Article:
Top 10 techs of 2010

OLED has already penetrated the handheld market, and its advantages – stunning contrast, high power efficiency, easy “printing” onto flexible materials – mean it will inevitably seep upwards into larger or more innovative devices. We’ve seen luxurious keyboards with dynamic OLED key labels; hi-tech watches with OLED faces; at Intel’s Developer Forum we even saw a laptop with three additional OLED screens beneath its main TFT.

We’re still some way from seeing OLED monitors or TVs at reasonable prices, but Samsung, the largest OLED manufacturer, has predicted that the technology will be commercially viable for laptop displays in late 2010. That remains an exciting day in the distance, but while we wait we can pass the time with any of the large number of smartphones, media players, digital cameras and photo frames sure to make the logical move to a display technology that perfectly suits their needs.

4. USB 3

USB 3’s final specification may have been confirmed in November 2008, but it isn’t until 2010 that the super-fast technology will begin to make waves, as component and peripheral manufacturers introduce products that can take advantage of the super-fast standard.

USB 3 cable

It’s ten times faster than the near-decade-old USB 2, with the new SuperSpeed mode running at 4.8Gbits/sec rather than the mere 480Mbits/sec offered by the old standard, meaning that a 25GB file can be transferred in only 1min 10secs. USB 3 cables can also power larger devices, with the new wires carrying 150mA of juice compared to 100mA from USB 2.

USB 3 may be backwards compatible, but firms are already preparing products that will benefit from the additional speed and power on offer: the first USB 3 motherboards have already landed in the PC Pro Labs, and a wide range of products – including external hard disks, IP cameras, DisplayLink devices and high-end flash drives – will be unveiled in the coming year.


Nobody was particularly overwhelmed when Google Android made its debut in the T-Mobile G1 back in February, although as we stated at the time, that was more down to the lacklustre hardware than the operating system itself. A succession of vastly improved handsets later (such as the HTC Hero, Droid and more recently the Nexus One), and Android is now the most credible threat to the iPhone OS’s sheer desirability.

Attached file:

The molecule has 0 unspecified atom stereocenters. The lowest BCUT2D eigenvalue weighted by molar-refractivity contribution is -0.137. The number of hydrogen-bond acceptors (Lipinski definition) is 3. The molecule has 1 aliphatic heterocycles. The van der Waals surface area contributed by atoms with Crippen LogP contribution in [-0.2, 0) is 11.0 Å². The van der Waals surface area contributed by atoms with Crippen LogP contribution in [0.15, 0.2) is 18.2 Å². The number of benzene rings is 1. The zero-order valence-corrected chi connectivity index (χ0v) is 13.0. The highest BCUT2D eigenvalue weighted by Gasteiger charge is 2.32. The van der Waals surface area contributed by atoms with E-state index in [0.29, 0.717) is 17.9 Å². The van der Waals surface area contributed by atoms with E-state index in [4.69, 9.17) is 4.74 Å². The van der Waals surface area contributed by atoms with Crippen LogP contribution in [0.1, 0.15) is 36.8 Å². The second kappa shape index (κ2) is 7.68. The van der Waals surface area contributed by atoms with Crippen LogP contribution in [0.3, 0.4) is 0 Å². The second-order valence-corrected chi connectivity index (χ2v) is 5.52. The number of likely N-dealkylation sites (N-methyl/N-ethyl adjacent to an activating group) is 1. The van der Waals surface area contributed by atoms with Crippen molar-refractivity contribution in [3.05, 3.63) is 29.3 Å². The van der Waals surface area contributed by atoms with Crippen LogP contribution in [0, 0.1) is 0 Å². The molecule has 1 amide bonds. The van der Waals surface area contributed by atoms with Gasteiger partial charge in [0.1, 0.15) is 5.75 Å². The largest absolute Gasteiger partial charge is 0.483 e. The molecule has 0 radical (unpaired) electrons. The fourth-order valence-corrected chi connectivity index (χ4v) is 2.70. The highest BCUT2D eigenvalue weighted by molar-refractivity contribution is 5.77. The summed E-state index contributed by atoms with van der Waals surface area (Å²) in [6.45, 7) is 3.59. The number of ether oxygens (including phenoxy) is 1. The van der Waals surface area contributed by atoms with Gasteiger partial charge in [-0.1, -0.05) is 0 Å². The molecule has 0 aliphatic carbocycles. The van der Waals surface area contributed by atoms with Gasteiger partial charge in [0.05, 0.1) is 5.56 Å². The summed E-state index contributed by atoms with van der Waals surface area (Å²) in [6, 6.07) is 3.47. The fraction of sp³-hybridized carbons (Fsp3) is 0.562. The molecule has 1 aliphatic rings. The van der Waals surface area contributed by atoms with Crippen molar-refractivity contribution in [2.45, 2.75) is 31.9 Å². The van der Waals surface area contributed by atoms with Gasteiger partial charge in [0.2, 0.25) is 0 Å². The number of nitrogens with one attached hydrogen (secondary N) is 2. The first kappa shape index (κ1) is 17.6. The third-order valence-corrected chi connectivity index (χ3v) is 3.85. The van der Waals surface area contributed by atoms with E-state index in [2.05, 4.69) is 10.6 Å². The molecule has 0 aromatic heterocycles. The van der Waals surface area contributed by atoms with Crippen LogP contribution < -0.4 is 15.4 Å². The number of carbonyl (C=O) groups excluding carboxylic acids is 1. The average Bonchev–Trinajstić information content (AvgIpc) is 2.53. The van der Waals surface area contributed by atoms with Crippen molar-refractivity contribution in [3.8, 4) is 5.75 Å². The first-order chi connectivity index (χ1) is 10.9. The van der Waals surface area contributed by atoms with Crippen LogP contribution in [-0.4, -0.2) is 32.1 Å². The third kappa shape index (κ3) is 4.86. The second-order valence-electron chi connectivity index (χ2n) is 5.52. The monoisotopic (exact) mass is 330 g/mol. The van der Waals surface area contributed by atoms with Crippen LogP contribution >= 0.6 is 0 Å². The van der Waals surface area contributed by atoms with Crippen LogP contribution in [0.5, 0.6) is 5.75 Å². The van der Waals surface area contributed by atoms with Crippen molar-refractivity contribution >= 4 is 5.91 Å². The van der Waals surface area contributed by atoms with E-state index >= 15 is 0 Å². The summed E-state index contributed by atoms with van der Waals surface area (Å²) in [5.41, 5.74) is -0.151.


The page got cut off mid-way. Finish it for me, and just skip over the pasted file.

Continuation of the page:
Android has one huge benefit over the iPhone OS: it isn’t tied to a single piece of (albeit magnificent) hardware. That’s why international analyst firm Gartner predicts it will overtake BlackBerry OS, Windows Mobile and the iPhone OS to become the world’s second biggest mobile operating system (behind Symbian) by 2012.

HTC Hero

There’s plenty to look forward to before then, however. The forthcoming Android 2 software will offer features such as multiple email accounts (including Exchange), improved camera support and social-networking synchronisation. Google has also lobbed a hand grenade into the back garden of satnav makers such as TomTom and Garmin by offering free turn-by-turn directions on Android 2, a feature that could arrive in the UK in 2010.

With Nokia still busy at the drawing board with the next version of Symbian, and Windows Mobile 7 unlikely to appear until the summer at the earliest, Android is poised to be the smartphone OS of the year. Just pray that it’s kept away from netbooks (see our review of the Acer Aspire One D250 to find out why).

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